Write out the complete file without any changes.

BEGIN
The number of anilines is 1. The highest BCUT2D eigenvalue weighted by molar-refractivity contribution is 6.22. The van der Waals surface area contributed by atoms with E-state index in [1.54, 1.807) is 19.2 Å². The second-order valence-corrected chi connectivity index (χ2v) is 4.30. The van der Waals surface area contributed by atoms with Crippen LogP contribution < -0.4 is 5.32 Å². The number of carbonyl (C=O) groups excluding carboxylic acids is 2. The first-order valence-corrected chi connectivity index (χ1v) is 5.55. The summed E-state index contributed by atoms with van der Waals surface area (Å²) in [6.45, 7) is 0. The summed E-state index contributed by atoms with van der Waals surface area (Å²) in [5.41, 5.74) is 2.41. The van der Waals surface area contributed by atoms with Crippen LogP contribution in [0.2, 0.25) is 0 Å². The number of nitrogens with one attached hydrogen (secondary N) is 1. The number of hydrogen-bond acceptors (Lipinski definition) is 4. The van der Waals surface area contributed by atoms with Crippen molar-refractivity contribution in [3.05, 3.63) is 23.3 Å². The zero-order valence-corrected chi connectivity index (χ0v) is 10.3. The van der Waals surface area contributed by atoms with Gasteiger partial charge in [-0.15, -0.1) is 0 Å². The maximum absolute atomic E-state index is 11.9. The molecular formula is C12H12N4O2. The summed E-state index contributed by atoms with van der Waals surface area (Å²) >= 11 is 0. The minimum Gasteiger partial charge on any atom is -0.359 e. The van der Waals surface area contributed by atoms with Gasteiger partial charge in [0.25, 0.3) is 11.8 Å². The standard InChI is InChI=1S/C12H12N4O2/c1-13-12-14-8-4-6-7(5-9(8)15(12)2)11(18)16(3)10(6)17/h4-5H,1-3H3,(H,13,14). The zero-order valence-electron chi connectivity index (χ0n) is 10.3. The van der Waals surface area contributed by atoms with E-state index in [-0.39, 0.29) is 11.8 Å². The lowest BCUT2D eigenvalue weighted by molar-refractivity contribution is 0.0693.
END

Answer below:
The number of anilines is 1. The highest BCUT2D eigenvalue weighted by molar-refractivity contribution is 6.22. The van der Waals surface area contributed by atoms with E-state index in [1.54, 1.807) is 19.2 Å². The second-order valence-corrected chi connectivity index (χ2v) is 4.30. The van der Waals surface area contributed by atoms with Crippen LogP contribution < -0.4 is 5.32 Å². The number of carbonyl (C=O) groups excluding carboxylic acids is 2. The first-order valence-corrected chi connectivity index (χ1v) is 5.55. The summed E-state index contributed by atoms with van der Waals surface area (Å²) in [6.45, 7) is 0. The summed E-state index contributed by atoms with van der Waals surface area (Å²) in [5.41, 5.74) is 2.41. The van der Waals surface area contributed by atoms with Crippen LogP contribution in [0.2, 0.25) is 0 Å². The number of nitrogens with one attached hydrogen (secondary N) is 1. The number of hydrogen-bond acceptors (Lipinski definition) is 4. The van der Waals surface area contributed by atoms with Crippen molar-refractivity contribution in [3.05, 3.63) is 23.3 Å². The zero-order valence-corrected chi connectivity index (χ0v) is 10.3. The van der Waals surface area contributed by atoms with Gasteiger partial charge in [-0.15, -0.1) is 0 Å². The maximum absolute atomic E-state index is 11.9. The molecular formula is C12H12N4O2. The summed E-state index contributed by atoms with van der Waals surface area (Å²) >= 11 is 0. The minimum Gasteiger partial charge on any atom is -0.359 e. The van der Waals surface area contributed by atoms with Gasteiger partial charge in [0.25, 0.3) is 11.8 Å². The standard InChI is InChI=1S/C12H12N4O2/c1-13-12-14-8-4-6-7(5-9(8)15(12)2)11(18)16(3)10(6)17/h4-5H,1-3H3,(H,13,14). The zero-order valence-electron chi connectivity index (χ0n) is 10.3. The van der Waals surface area contributed by atoms with E-state index in [-0.39, 0.29) is 11.8 Å². The lowest BCUT2D eigenvalue weighted by molar-refractivity contribution is 0.0693.